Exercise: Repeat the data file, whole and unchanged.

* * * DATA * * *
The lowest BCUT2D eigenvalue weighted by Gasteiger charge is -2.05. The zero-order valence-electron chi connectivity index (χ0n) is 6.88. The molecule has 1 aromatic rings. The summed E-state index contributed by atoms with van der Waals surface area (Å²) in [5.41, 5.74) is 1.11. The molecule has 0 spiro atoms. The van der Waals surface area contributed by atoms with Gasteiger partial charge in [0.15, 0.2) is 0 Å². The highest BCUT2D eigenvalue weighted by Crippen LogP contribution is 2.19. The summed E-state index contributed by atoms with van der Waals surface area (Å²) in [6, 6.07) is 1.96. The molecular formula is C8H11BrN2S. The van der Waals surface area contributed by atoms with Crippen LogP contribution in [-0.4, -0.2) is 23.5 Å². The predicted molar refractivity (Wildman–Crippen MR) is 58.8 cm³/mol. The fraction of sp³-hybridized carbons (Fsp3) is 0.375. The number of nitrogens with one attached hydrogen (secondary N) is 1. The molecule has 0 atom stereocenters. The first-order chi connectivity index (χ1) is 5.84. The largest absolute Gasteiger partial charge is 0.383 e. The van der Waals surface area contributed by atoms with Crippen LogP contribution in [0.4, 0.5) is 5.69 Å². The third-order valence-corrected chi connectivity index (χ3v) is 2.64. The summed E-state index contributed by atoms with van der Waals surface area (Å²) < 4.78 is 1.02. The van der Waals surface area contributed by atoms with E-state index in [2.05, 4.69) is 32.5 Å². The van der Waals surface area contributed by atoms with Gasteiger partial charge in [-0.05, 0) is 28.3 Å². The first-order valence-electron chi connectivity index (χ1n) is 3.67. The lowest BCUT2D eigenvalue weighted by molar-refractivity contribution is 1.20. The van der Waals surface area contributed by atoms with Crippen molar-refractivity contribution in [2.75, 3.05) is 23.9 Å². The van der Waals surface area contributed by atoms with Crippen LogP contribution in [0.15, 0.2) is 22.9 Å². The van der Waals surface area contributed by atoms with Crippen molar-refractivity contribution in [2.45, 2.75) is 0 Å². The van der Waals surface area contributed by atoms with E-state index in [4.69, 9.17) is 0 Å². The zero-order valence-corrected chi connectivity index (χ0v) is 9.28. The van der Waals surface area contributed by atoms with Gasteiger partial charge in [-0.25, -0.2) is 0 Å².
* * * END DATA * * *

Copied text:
The lowest BCUT2D eigenvalue weighted by Gasteiger charge is -2.05. The zero-order valence-electron chi connectivity index (χ0n) is 6.88. The molecule has 1 aromatic rings. The summed E-state index contributed by atoms with van der Waals surface area (Å²) in [5.41, 5.74) is 1.11. The molecule has 0 spiro atoms. The van der Waals surface area contributed by atoms with Gasteiger partial charge in [0.15, 0.2) is 0 Å². The highest BCUT2D eigenvalue weighted by Crippen LogP contribution is 2.19. The summed E-state index contributed by atoms with van der Waals surface area (Å²) in [6, 6.07) is 1.96. The molecular formula is C8H11BrN2S. The van der Waals surface area contributed by atoms with Crippen LogP contribution in [-0.4, -0.2) is 23.5 Å². The predicted molar refractivity (Wildman–Crippen MR) is 58.8 cm³/mol. The fraction of sp³-hybridized carbons (Fsp3) is 0.375. The number of nitrogens with one attached hydrogen (secondary N) is 1. The molecule has 0 atom stereocenters. The first-order chi connectivity index (χ1) is 5.84. The largest absolute Gasteiger partial charge is 0.383 e. The van der Waals surface area contributed by atoms with Crippen LogP contribution in [0.4, 0.5) is 5.69 Å². The third-order valence-corrected chi connectivity index (χ3v) is 2.64. The summed E-state index contributed by atoms with van der Waals surface area (Å²) < 4.78 is 1.02. The van der Waals surface area contributed by atoms with E-state index in [2.05, 4.69) is 32.5 Å². The van der Waals surface area contributed by atoms with Gasteiger partial charge in [-0.05, 0) is 28.3 Å². The first-order valence-electron chi connectivity index (χ1n) is 3.67. The lowest BCUT2D eigenvalue weighted by molar-refractivity contribution is 1.20. The van der Waals surface area contributed by atoms with Crippen molar-refractivity contribution in [2.75, 3.05) is 23.9 Å². The van der Waals surface area contributed by atoms with Crippen LogP contribution in [0.15, 0.2) is 22.9 Å². The van der Waals surface area contributed by atoms with Crippen molar-refractivity contribution in [2.45, 2.75) is 0 Å². The van der Waals surface area contributed by atoms with E-state index in [4.69, 9.17) is 0 Å². The zero-order valence-corrected chi connectivity index (χ0v) is 9.28. The van der Waals surface area contributed by atoms with Gasteiger partial charge in [-0.25, -0.2) is 0 Å².